The Private Secretary of the Judge was threatened and a special task force of the CID was employed to find out the contents of the Judgment

    Meanwhile, things were warming up in Allahabad. A special task force of the CID was employed to find out the contents of the judgment. They went to the house of justice Sinha’s secretary, Manna Lal, late on the night of 11 June.

    He was asked to disclose the judgment. He said that he didn’t know it, (which had an element of truth in it, because the crucial parts of the judgment were added at the last moment by Justice Sinha). When he stayed mum even after much coaxing, they left with a veiled threat- “We will come back in half an hour. You better tell us the judgment then, if you know what is good for you.”

    Manna Lal was frightened, and didn’t waste any time. Packing off his wife to the house of some relatives, he quickly went to seek refuge in Justice Sinha’s house. For that night, he was saved.In the morning he went back to his house to get ready. Just before 8:00 AM, a fleet of cars arrived at his house. The CID was back.

    They again inquired about the judgment and told Manna Lal that Mrs Gandhi herself was on the hotline. He could tell her the judgment personally. He said that he was getting late and left for Justice Sinha’s house.

    Manna’s Lal harassment didn’t end there. After the judgment, for many days CID kept coming to him to find out about justice Sinha’s visitors during June. They also wanted to find out whether the judge’s lifestyle had changed lately.

    The counsel of Rajnarain, Shanti Bhushan, was also lured by the then Attorney General in a dinner party who had given a subtle hint that, “A new post of Additional attorney General could be created for him”.

    The Day of the Judgment

    It was finally 12 June. The High Court compound was swarming with policemen. Justice Sinha’s courtroom was packed by 9:30 AM. The excited and restive crowd in the courtroom waited for the judge to arrive. Justice Sinha was greeted by the glare of flash bulbs as he drove into the Court compound at 9:50 AM. True to his characteristic punctuality, he entered the courtroom exactly at 10 AM. Everyone got up for the judge, who bowed and sat down. A hush fell in the courtroom.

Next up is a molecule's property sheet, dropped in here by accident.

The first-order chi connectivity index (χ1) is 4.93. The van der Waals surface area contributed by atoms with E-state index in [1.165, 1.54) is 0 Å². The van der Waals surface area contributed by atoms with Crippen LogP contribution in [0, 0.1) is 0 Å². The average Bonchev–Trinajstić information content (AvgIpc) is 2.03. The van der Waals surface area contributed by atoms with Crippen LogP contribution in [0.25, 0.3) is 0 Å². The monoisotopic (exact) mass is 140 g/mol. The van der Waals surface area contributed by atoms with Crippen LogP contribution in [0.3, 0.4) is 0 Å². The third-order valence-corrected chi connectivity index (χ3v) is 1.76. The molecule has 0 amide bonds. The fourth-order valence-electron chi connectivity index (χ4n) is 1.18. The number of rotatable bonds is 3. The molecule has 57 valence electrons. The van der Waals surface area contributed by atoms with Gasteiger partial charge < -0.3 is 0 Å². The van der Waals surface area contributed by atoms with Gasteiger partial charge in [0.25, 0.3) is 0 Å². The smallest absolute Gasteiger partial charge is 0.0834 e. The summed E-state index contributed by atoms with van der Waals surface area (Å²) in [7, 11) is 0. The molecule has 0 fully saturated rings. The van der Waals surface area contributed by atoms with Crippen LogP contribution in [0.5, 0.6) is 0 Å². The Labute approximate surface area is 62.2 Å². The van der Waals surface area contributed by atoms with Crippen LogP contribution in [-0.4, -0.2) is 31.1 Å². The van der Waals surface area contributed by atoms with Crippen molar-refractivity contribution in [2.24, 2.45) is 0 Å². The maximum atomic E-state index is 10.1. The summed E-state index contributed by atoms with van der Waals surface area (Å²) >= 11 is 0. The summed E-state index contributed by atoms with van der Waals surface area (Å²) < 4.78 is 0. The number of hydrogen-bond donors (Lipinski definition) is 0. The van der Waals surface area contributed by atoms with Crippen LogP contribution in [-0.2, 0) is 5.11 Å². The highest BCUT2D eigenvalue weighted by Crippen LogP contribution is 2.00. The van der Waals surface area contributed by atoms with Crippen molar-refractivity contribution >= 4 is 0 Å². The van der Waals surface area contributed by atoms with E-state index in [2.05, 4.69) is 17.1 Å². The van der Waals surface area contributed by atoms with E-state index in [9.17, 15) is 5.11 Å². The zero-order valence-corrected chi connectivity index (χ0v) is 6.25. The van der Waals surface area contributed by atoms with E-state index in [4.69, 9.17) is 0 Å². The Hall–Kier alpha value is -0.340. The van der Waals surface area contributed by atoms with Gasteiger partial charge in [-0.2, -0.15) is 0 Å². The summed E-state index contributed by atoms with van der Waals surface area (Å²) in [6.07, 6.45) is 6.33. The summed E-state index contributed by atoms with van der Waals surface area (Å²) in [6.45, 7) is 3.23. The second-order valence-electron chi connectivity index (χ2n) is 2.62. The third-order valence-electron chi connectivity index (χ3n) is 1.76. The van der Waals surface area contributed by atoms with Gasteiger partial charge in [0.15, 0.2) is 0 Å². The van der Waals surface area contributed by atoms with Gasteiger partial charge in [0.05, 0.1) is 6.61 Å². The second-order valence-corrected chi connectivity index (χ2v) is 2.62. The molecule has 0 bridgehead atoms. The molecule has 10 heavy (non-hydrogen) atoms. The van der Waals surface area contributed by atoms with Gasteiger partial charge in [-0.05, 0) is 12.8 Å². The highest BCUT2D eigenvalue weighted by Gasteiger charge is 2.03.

The Judge looked at the crowd and started reading out the operative order. He began: “In view of my findings on Issue No. 3 and Issue No. 1 read with additional issue No. 1, additional issue No. 2 and additional issue No. 3, the petition is allowed and the election of Smt. Indira Nehru Gandhi, respondent No. 1, to the Loksabha is declared void.”

    The rest of the order was lost in the roar which reverberated in the courtroom. The judge read the rest of the order quickly and left the courtroom. No body heard him. The crowd was raising loud cheers of “Raj Narain Ki Jai,” “Shanti Bhushan Ki Jai.” They had gone berserk with joy.

    While there were boisterous cheers in the petitioner’s camp, there was despondency and gloom among Mrs Gandhi lawyers. Mr SC Khare, the counsel of the Prime Minster was dumbstruck. It was evident that he never expected this judgment. The judgment of Justice Sinha ran into 258 pages.

    Reactions upon the Judgment

    The Statesman in an article titled, “A Time to Resign” commented that after this judgment, Mrs Gandhi would not be able to command the confidence of the Party or of the nation. Advising her to resign, they warned, “By not resigning, she will be guilty of far more than any violation of an electoral law.”

    The western world, however, was pleasantly surprised at the decision, which was in their eyes an indication of a healthy democracy. An effigy of justice Sinha was also burnt by frenzied Congress supporters. The rumbling set off by the judgment had their culmination in the midnight coup of 26 June 1975, when the India witnessed the ‘Blackest day’ in its democracy which ran till 20 March 1977, in the form of ‘Emergency’ which is still a blot on Mrs Indira Gandhi, in particular, and Congress Party, in general.

    Note: The major part of this article is a reproduction of the narratives mentioned in the book “The Case that Shook India” authored by Prashant Bhushan, an eminent lawyer practicing in Supreme Court of India, and the son of Shanti Bhushan who was the counsel for Rajnarain. This book is out of print now. The narrator has been a former intern of Prashant Bhushan.

    Rohit Kumar is a B.A. LL.B Student, in School of Law, KIIT University, Bhubaneswar. He regularly blogs for different Platforms on Socio-Politico and Legal issues.